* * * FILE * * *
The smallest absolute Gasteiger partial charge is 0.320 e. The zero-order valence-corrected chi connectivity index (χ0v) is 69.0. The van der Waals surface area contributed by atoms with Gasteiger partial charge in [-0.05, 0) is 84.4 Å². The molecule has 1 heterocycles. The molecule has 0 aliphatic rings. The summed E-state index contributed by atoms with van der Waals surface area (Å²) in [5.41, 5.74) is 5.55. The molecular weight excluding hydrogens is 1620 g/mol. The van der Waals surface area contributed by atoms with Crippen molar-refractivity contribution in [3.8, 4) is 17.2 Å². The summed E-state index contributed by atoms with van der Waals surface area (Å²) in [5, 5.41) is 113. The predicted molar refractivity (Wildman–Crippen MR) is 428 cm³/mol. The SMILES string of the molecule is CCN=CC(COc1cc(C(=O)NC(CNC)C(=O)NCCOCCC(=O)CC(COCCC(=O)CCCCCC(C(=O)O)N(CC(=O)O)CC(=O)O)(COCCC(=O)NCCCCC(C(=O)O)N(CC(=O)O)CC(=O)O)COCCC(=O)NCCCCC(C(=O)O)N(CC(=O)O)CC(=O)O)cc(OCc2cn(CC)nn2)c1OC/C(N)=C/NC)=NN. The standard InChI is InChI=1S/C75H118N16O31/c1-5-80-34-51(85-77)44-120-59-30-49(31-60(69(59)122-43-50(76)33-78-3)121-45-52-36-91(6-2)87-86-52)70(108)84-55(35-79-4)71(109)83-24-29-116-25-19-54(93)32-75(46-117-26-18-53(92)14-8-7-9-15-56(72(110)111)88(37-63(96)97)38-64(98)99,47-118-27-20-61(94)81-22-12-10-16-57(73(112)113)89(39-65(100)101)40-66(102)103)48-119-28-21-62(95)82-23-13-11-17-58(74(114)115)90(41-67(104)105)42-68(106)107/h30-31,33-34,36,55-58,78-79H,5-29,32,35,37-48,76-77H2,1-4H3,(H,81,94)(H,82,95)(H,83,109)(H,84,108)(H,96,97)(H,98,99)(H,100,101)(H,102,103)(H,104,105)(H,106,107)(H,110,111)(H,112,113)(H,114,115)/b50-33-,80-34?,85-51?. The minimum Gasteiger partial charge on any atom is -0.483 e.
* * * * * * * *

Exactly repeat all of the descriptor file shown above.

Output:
The smallest absolute Gasteiger partial charge is 0.320 e. The zero-order valence-corrected chi connectivity index (χ0v) is 69.0. The van der Waals surface area contributed by atoms with Gasteiger partial charge in [-0.05, 0) is 84.4 Å². The molecule has 1 heterocycles. The molecule has 0 aliphatic rings. The summed E-state index contributed by atoms with van der Waals surface area (Å²) in [5.41, 5.74) is 5.55. The molecular weight excluding hydrogens is 1620 g/mol. The van der Waals surface area contributed by atoms with Crippen molar-refractivity contribution in [3.8, 4) is 17.2 Å². The summed E-state index contributed by atoms with van der Waals surface area (Å²) in [5, 5.41) is 113. The predicted molar refractivity (Wildman–Crippen MR) is 428 cm³/mol. The SMILES string of the molecule is CCN=CC(COc1cc(C(=O)NC(CNC)C(=O)NCCOCCC(=O)CC(COCCC(=O)CCCCCC(C(=O)O)N(CC(=O)O)CC(=O)O)(COCCC(=O)NCCCCC(C(=O)O)N(CC(=O)O)CC(=O)O)COCCC(=O)NCCCCC(C(=O)O)N(CC(=O)O)CC(=O)O)cc(OCc2cn(CC)nn2)c1OC/C(N)=C/NC)=NN. The standard InChI is InChI=1S/C75H118N16O31/c1-5-80-34-51(85-77)44-120-59-30-49(31-60(69(59)122-43-50(76)33-78-3)121-45-52-36-91(6-2)87-86-52)70(108)84-55(35-79-4)71(109)83-24-29-116-25-19-54(93)32-75(46-117-26-18-53(92)14-8-7-9-15-56(72(110)111)88(37-63(96)97)38-64(98)99,47-118-27-20-61(94)81-22-12-10-16-57(73(112)113)89(39-65(100)101)40-66(102)103)48-119-28-21-62(95)82-23-13-11-17-58(74(114)115)90(41-67(104)105)42-68(106)107/h30-31,33-34,36,55-58,78-79H,5-29,32,35,37-48,76-77H2,1-4H3,(H,81,94)(H,82,95)(H,83,109)(H,84,108)(H,96,97)(H,98,99)(H,100,101)(H,102,103)(H,104,105)(H,106,107)(H,110,111)(H,112,113)(H,114,115)/b50-33-,80-34?,85-51?. The minimum Gasteiger partial charge on any atom is -0.483 e.